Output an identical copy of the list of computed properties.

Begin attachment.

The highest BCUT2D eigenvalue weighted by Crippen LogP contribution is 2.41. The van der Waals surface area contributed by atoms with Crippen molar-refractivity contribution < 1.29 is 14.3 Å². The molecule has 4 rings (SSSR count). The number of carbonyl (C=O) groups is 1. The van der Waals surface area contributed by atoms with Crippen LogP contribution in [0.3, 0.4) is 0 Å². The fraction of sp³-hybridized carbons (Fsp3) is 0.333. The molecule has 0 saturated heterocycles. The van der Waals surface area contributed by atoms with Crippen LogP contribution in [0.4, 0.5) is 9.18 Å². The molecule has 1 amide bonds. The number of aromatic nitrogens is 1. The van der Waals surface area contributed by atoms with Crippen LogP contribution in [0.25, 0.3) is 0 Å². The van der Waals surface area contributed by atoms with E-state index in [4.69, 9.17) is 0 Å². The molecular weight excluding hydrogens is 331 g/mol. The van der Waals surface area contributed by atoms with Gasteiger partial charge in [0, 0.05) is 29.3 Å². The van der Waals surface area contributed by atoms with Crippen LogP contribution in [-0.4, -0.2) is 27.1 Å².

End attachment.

The highest BCUT2D eigenvalue weighted by Crippen LogP contribution is 2.41. The van der Waals surface area contributed by atoms with Crippen molar-refractivity contribution < 1.29 is 14.3 Å². The molecule has 4 rings (SSSR count). The number of carbonyl (C=O) groups is 1. The van der Waals surface area contributed by atoms with Crippen LogP contribution in [0.3, 0.4) is 0 Å². The fraction of sp³-hybridized carbons (Fsp3) is 0.333. The molecule has 0 saturated heterocycles. The van der Waals surface area contributed by atoms with Crippen LogP contribution in [0.4, 0.5) is 9.18 Å². The molecule has 1 amide bonds. The number of aromatic nitrogens is 1. The van der Waals surface area contributed by atoms with Crippen LogP contribution in [0.25, 0.3) is 0 Å². The van der Waals surface area contributed by atoms with E-state index in [4.69, 9.17) is 0 Å². The molecular weight excluding hydrogens is 331 g/mol. The van der Waals surface area contributed by atoms with Gasteiger partial charge in [0, 0.05) is 29.3 Å². The van der Waals surface area contributed by atoms with Crippen LogP contribution in [-0.4, -0.2) is 27.1 Å².